Uribe had three sacrifice bunts all season, not to mention the fact he also had 36 extra-base hits during the regular season. He fouled off the first two bunt attempts, forcing him to swing away with two strikes. 

Sure enough, Uribe hit a two-run homer, and the Dodgers won the series. They won that game in spite of Mattingly, not because of him. That's poor managing on so many levels, not the least of which is he thought Skip Schumaker was more likely than Uribe to get a hit that would drive in a run. 

Via MLB Advanced Media

It wouldn't surprise me in the least if the Dodgers looked at this postseason, saw the moves that Mattingly made and questioned whether he is the right man to get the most out of this roster. 

If you want to talk about his record this year, go ahead. But let's not pretend that this was a little engine that could with Mattingly doing his best to get the most out of it. The roster is loaded with talent, even with Matt Kemp missing most of the year. 

They have the best pitcher in baseball (Clayton Kershaw), another pitcher most analysts would put among the top 10 to 15 in the sport (Zack Greinke), a superstar shortstop who found his hitting groove after leaving the wasteland of Miami (Hanley Ramirez) and a freak athlete who will get better after a stellar rookie season (Puig).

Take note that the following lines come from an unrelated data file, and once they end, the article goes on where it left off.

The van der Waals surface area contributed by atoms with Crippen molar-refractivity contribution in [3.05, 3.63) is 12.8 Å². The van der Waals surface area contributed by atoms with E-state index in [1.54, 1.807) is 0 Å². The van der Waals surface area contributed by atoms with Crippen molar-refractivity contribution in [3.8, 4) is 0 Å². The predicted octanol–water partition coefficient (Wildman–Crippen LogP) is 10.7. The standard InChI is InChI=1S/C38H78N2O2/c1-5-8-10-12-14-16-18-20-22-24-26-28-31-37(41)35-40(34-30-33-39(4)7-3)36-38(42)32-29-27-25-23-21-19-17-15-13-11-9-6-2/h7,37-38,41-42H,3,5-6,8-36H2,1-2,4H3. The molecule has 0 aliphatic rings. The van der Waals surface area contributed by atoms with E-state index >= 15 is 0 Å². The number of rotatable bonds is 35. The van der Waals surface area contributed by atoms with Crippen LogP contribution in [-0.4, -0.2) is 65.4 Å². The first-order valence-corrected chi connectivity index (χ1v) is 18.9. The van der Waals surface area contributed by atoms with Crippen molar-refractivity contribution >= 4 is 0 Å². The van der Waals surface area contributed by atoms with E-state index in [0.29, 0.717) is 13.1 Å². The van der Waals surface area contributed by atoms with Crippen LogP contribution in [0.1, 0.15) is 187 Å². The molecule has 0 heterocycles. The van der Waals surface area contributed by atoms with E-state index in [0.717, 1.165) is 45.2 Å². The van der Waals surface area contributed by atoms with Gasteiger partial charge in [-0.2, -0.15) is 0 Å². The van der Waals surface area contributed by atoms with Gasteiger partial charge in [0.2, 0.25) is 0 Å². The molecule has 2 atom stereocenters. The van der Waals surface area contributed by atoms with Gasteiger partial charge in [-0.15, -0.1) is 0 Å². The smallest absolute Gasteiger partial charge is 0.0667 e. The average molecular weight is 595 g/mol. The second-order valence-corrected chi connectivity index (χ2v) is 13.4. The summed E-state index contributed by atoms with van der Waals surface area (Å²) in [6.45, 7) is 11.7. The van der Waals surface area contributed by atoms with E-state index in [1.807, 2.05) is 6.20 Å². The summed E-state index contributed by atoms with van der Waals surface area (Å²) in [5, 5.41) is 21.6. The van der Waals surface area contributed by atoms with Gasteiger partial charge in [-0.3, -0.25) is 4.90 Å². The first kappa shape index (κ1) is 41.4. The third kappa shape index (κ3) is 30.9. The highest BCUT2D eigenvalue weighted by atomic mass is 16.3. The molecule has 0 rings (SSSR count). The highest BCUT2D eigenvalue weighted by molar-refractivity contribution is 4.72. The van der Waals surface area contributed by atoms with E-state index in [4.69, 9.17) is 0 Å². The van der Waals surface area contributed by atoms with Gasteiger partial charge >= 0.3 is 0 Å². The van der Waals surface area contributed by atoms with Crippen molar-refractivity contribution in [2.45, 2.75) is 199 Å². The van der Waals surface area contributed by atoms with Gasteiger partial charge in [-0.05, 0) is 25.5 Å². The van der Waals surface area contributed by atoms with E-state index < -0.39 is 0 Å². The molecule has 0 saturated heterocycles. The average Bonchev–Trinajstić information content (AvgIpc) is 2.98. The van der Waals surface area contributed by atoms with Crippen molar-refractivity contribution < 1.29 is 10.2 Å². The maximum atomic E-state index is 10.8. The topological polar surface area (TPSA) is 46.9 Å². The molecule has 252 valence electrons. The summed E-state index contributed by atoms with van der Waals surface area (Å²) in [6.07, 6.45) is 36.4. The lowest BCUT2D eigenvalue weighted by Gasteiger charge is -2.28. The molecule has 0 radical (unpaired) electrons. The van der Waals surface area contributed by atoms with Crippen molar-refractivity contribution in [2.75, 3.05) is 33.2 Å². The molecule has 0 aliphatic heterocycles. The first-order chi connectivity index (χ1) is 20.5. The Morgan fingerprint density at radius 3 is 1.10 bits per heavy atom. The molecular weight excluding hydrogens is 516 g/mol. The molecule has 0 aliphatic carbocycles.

Mattingly's body of work, speaking strictly from a tactical standpoint, doesn't warrant the Dodgers giving him a long-term extension. He signed a three-year contract that started in 2011 with a vesting option for 2014 that kicked in after the team won the NLDS against Atlanta. 

If Mattingly doesn't like the contract, that's his fault—not the team's. If he wants more security, then do a better job on the field. 

And if the Dodgers are viewing all these baffling decisions, thinking they might be better off going in a different direction, can you really say they are making a big mistake?

There is a reason the Dodgers aren't so quick to give in to Mattingly's desire for a new contract. They may not let him go right away, but it is obvious that they can see a future with a new manager. 

 

If you want to talk baseball, feel free to hit me up on Twitter with questions or comments.